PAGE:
Videoconferencing background: Ad-Hoc H.323

The ESnet Ad-Hoc H.323 service

The essential information regarding the ESnet Ad-Hoc H.323 service can be found on the ECS web pages. The information found on this web page is in no way intended to replace that from ECS, and in case of problems, the ECS troubleshooting guide should be consulted first. That said, the following information may be of interest.

The ECS service features three IP-based videoconferencing services, which in the following are denoted as 82X, 85X, and 88X. The notation is appropriate, as they denote numbers to connect to, and in principle, X can stand for any extension: it is up to meeting participants to pick one. The "service" that is provided can be understood to be the interconnections made between various sites participating in a videoconference. These interconnections result in the situation we now consider to be "normal":

All this is taken care of by so-called Multipoint Control Units or MCUs. ESnet has two such MCUs from Codian. The Codian MCU is fairly sophisticated, and allows for streaming (in which conferences can be followed from the Web, rather than using specific hardware. Note, however, that this does not allow to transmit information). Use their respective URLs above to make use of this feature. A Quick Reference guide to usage of the Codian MCU is available, as well as instructions from ESnet.

Note that ESnet also provides the possibility for (a limited number of) participants to dial into an Ad-Hoc H.323 meeting using their normal telephone. Instructions can be found here. However, it is strictly forbidden to use this for audio-only conferences! In that case, the MeetingPlace service should be used instead.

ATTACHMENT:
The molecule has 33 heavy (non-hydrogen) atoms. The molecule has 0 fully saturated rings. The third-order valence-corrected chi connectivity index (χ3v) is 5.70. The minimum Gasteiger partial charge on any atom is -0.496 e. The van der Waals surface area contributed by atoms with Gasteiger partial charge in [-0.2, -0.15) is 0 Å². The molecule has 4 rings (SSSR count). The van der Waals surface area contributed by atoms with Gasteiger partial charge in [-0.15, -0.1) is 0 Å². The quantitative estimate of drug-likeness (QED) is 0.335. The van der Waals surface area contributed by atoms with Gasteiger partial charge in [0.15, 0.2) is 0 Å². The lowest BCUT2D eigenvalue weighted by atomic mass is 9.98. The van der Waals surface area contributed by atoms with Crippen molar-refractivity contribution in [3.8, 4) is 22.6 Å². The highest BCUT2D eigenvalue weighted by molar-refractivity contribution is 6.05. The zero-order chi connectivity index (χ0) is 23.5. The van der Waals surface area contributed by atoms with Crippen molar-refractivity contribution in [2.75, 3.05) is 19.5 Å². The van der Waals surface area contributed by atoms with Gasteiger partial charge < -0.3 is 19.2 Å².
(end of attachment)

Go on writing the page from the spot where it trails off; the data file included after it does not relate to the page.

The Ad-Hoc service also allows for inter-operability with other systems using H.323 conferencing. This is done using the so-called Global Dialing Scheme or GDS, which allows H.323 Gatekeepers (GKs) to "peer". As a result, users registered with one GK in principle can communicate with users registered with another GK. A brief introduction can be found here. When registered with a different GK, the Ad-Hoc service can be used by prefixing the usual IP numbers with 0011349.

The H.323 protocol

As the title suggests, H.323 is one of the protocols defined by the International Telecommunications Union ITU, conceived to establish a standard that both hardware vendors and software programmers could use as a basis for their work on Packet-based multimedia communications systems. In fact, it is not a single, self-contained protocol, but it rather relies on other protocols to provide desired functionality. The following components are required for H.323 compliance:

Furthermore, it also specifies the T.120 protocol for data transfers, and protocols for MCUs. The gatekeeper is an additional component that deserves mention. As stated in the ECS user guide, the gatekeeper address (198.128.3.86 in the ESnet case; there are more that one could register to, and they may be able to forward information from one to another) is to be used in the system settings of user equipment. User equipment is identified by its E.164 number (also called its IP alias). The gatekeeper uses this to know to/from which IP address to route audio/video signals. A more extensive tutorial on the H.323 protocol is provided by the International Engineering Consortium. Further information regarding H.323 may also be found on the H.323 information site (this includes links to hardware equipment, etc.), or on the Wikipedia.